Satire

The Canterbury Tale of the Professionals

Satire

The poem is inspired by Friedrich Dürrenmatt's play * Hercules and the stables of Augeas *, a splendid allegory of what is going and be showing on at Stratford-on-Avon.

See also: deathplace digging

Dürrenmatt's Swiss Elis = Stratford-on-Avon (not the author's intention but so it is). The "poem" is written after the manner (and partly the spelling) of Chaucer's * Canterbury Tales * I've given it the title 

The Canterbury Tale of the Professionals

I.

In Switzerlond, in a deep dale y-wis

There was a canton, that was y-clept Elis.

Durrenmate hath its history sung,

The which is full of mikel dung.

A man there stand in high consideracioun,

He was the richest man of th'Elisian nacioun.

It skilleth nat that nat a king he was,

He outfamed any king, for he hight Augeas.

He had gret stables, and cows and oxen more,

But under-stable lay his gretest tresour.

            The finest lays ever a poet sung.

            But now all over hid' by oxen dung.

II.

To Elis came from every londe,

For nearest to the lays to stonde,

And to the bard his boanes,

Which lay under a pile of stoanes,

Many people in solempn devocioun,

That nowhere solempner was known.

The guides to tourists told how many lays he writ,

And that he had so natural a wit,

As natural as the cow and oxen shit,

Under which his lays now lay hid'.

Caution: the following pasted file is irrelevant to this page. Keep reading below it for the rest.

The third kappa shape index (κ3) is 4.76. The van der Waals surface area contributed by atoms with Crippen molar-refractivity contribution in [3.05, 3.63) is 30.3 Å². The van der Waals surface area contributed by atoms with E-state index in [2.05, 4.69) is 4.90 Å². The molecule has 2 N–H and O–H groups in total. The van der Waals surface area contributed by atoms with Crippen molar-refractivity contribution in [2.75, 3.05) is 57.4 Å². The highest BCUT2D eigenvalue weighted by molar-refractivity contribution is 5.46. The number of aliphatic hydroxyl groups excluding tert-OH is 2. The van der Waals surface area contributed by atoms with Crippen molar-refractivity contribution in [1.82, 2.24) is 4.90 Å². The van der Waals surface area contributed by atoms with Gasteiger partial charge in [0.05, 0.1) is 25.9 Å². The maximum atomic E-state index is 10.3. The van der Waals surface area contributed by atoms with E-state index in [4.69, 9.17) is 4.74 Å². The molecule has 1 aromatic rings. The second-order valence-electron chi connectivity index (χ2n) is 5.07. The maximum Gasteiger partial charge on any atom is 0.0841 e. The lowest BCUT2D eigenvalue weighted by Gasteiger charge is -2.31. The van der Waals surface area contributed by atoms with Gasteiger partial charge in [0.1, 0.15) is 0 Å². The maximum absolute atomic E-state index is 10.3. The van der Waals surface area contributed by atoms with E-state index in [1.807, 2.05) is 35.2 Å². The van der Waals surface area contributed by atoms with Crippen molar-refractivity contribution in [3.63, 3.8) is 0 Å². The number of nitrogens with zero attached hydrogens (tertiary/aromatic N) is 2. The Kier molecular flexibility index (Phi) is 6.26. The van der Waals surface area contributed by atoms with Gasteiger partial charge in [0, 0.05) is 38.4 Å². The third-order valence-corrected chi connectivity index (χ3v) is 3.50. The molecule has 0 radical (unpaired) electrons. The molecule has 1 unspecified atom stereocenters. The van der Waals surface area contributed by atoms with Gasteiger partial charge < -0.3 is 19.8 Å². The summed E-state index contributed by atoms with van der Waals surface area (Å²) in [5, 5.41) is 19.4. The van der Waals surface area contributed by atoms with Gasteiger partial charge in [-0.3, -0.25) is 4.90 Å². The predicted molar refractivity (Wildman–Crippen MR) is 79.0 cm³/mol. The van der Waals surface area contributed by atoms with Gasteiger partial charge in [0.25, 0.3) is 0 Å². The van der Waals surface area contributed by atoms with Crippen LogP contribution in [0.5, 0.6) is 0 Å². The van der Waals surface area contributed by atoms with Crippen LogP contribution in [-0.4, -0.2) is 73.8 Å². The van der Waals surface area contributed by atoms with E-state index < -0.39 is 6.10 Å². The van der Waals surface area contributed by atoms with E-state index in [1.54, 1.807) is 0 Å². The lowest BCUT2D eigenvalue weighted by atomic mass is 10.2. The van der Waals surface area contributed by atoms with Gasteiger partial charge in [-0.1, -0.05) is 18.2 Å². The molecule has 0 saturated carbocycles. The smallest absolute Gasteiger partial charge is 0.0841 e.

And that his works as big were as the Bible,

But that to see was stiff impossible.

            For the finest lays ever a poet sung.

            Were all over covred with oxen dung.

III.

How many people more, Augeas speculated,

Wold cum, were not my stables so y-maculated.

But how get rid of all that dirt?

One Hercules is a specialist, I heard.

To Elis Augeas did hym invyte,

And Hercules arrived without respyte.

The problem, Hercules quoth, is not at all so small,

But I am a demi-god, and more, to wit, a professionall.

I killed the Hydra and I killed the Lion,

Hydraulics will again be my solu-scion.

I'll direct all the rivers from the mountains high,

And make a palace of this stark-stench-sty.

            The finest lays ever a poet sung,

            No longer will be hid' by oxen dung.

IV.

Alas, Elis, had long set up a committee,

For ethics, science and many other competency,

In which Hercules' contract caused mikel stir,

For in their eyes he was an amateur.

Their chairman spoke: this man once thought he was a wench,

And 'fore the quean-queen of Lydia did blench.

It's plain that his character is far from stable,

That he first clean and clear his own mental stable.

In Sparta he raped hind after hind and now and than a buck,

This is not pardonable, his methods were not scientifuck.

If this man carries out his plan, 't will be the end of morality,

Of science, and worst of all, of all professionality.

            And so the finest lays a poet ever sung,

            Are still ligging hid' under oxen dung.

V.

One more there was, at Eliseley University

He was professor of dungo-mudo-logy.

For history of Elis he was the very best,

Therefore he had a pitchfork as his crest.

This dung, he quoth, hath grown into our heritage,

To flood it off is a cruel national sabotage.

What if our poet never a lay did writ?

Then nought we'll have, nat even bullen shit!!

These dunghills are the Chinese walls to our belief,

To tear them down, you want to pay this thief?!!

This Hercules the apples of the Hesperides did hent.

Let him not the golden glory of our Elis rend.

            And so the finest lays a poet ever sung,

            Are still all over hidden under oxen dung.

 

In all modesty, I think it deserves a place in old English literature. The proposal should receive serious consideration. After all, England has not so many good poets for the 14th century (* *).

© R. Detobel